Feeling entitled, consumers spent on luxury goods
Luxury brands expanded their presence with new stores, e-commerce and extensive advertising.
Having endured several years of economic difficulty, North Americans and Europeans who could afford luxury indulged. More people of average means engaged with luxury brands, purchasing an affordable item, if possible. And luxury brands continued to enjoy healthy sales in China and other fast growing markets with expanding middle classes.
Increased urbanization also contributed to the demand for luxury. And in both developed and developing markets, luxury increasingly was less about bling and more about appreciating craftsmanship and sharing the pleasure. Consumers focused less on collecting luxury labels and more on creating a unique personal look that often mixed luxury brands with more affordable options.
International travel increased the appetite for luxury in fast growing markets and drove category sales. The impact was large enough to earn the label TLC, Traveling Luxury Consumer. Travelers purchase about half of all the luxury goods sold in Europe, according to Goldman Sachs, with Chinese travelers accounting for about 18 percent of European luxury sales.
Although luxury goods predominately remained the domain of European and North American brands, several luxury brands originated in Brazil and Russian luxury brands started to appear. Even in China, where the upwardly mobile display luxury to denote status, consumers demonstrated a high level of brand knowledge and appreciation for craftsmanship.
Meanwhile, luxury brands continued to struggle to reach the right balance between protecting the exclusivity that to an extent defines luxury, and making the brand experience accessible to a wider audience.
Building on quality and exclusivity
In its determination to reject a takeover by LVMH, Hermès reflected the characteristics traditionally associated with luxury: heritage, craftsmanship, elite access and strong emotional appeal. Hermès operating income increased 32.5 percent to €885.2 million ($1.2 billion) on sales growth of 18.3 percent to €2.8 billion ($3.8 billion).
The result reflected strong performances in most regions, led by Asia (excluding Japan), which was up by 29 percent and the US, up 26 percent. Even in economically stressed Europe, Hermès sales grew by 16 percent. In contrast, Japan sales were flat, suggesting that economic problems compounded by the tsunami and nuclear disaster impacted the appetite for luxury.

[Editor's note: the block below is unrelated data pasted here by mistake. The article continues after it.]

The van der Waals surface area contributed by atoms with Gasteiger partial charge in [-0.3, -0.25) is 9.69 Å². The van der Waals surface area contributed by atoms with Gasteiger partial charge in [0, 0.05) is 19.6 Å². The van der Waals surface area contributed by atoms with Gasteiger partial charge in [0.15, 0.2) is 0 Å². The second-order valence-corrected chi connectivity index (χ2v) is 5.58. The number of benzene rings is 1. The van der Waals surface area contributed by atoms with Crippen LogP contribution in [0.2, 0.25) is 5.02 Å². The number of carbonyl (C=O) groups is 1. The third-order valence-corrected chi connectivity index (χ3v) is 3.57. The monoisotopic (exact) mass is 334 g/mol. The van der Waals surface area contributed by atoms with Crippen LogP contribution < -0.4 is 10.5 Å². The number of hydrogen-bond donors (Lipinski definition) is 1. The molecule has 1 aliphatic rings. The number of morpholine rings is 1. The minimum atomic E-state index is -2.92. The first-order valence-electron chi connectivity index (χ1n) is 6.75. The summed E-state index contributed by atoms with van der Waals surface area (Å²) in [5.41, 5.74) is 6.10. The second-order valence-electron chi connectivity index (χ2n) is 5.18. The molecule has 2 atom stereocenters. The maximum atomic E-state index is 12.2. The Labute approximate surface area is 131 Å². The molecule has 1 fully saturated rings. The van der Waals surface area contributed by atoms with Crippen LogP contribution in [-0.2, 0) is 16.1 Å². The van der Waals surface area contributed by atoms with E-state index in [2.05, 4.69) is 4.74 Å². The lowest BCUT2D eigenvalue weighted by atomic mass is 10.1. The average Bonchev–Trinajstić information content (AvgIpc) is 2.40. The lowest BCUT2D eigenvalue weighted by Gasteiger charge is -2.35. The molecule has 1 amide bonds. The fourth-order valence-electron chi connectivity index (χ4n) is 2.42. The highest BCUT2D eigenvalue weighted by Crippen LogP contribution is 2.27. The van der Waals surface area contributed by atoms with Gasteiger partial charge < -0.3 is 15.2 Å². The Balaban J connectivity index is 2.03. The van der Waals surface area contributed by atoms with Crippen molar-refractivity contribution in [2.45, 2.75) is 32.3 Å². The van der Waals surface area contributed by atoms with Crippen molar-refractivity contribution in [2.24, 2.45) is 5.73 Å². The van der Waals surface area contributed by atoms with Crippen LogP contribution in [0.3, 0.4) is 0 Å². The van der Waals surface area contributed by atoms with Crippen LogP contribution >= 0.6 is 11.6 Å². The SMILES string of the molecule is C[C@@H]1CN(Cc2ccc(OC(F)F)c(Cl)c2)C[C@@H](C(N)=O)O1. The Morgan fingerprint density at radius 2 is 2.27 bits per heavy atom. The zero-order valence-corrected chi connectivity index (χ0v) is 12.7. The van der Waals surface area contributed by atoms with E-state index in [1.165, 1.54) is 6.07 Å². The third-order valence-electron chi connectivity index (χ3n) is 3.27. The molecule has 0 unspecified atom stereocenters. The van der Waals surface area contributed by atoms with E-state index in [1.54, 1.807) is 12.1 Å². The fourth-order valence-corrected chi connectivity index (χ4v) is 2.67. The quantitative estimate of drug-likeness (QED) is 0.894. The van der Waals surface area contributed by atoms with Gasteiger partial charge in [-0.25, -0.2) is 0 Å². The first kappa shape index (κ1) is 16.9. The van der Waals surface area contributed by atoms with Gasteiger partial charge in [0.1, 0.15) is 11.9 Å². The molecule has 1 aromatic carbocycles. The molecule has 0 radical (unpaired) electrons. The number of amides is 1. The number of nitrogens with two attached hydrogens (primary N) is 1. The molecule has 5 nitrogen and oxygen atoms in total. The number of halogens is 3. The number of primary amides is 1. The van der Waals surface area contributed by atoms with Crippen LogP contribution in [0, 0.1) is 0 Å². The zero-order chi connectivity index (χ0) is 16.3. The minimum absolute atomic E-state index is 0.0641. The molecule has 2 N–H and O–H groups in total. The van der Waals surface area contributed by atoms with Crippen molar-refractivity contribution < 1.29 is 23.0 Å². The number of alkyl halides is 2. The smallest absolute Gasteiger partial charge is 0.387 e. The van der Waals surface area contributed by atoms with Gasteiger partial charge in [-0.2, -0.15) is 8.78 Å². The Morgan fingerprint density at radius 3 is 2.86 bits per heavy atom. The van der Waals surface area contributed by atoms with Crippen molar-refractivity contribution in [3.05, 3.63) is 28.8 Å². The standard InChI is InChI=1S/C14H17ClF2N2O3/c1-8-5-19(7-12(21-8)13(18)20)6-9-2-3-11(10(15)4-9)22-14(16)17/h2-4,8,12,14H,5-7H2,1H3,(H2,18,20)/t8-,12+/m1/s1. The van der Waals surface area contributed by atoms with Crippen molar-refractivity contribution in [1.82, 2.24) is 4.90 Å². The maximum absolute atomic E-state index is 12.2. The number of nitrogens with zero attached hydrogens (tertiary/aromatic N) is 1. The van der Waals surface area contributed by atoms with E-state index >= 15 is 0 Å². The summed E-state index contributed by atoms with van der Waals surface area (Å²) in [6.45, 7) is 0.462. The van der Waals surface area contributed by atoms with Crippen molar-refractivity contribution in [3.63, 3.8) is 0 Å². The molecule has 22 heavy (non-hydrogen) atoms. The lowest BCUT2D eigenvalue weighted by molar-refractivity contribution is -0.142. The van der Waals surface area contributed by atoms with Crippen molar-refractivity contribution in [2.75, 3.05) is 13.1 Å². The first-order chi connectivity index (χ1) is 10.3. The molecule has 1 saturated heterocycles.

In a similar way, Rolex and Prada emphasized the exclusivity of their brands. Prada owns the Prada, Miu Miu, Church’s Shoes and Car Shoe luxury brands. Sales of their brands increased by over 21 percent through the first half of 2011, driven by a 35 percent spike in Asia with strong growth in North America and Europe.
Followig its IPO (Initial Public Offering) in June 2011 on the Hong Kong Stock Exchange, which raised over €206 million ($275 million), Prada planned to add about 80 stores annually over the next three years, including a total of 30 stores in China. Most of the openings will be Prada brand stores, reflecting a general trend among luxury brands to assert tighter brand control by shifting away from licensing and franchising. The brand currently operates more than 200 stores worldwide and also distributes through an extensive wholesale network.
Making heritage contemporary and relevant
Burberry extended the brand’s appeal, creating a youthful virtual world in which customers experience the brand by viewing fashion shows, for example. The brand added a new twist to its iconic trench coat with Burberry Bespoke, a website facility that enables the customer to assemble a unique trench coat online, selecting style, fabric, color and other individualizing options.
Brands also attempted to unify the advertising and online expressions of the brand with the in-store experience. Louis Vuitton, for example designed a store on Marina Bay in Singapore to resemble a cruise ship, reflecting the brand’s travel heritage, which also is celebrated on the LV website.
In an effort to widen its audience to younger people, Tiffany launched a site called “What Makes True Love,” on which any couple can post a photo of themselves and tell their love story. Dunhill uses an augmented reality application that integrates its print and online experience into a single unified campaign. A mobile device held in front of a Dunhill ad animates it. Chanel used an iPad application to promote its J12 Marine watch series.
To reach new followers brands also experimented with collaboration and co-creation, sometimes with bloggers. Working with the Royal College of Art, Fendi provided teams of students with supplies of leather and challenged them to design works of art for display in the brand’s newest London store.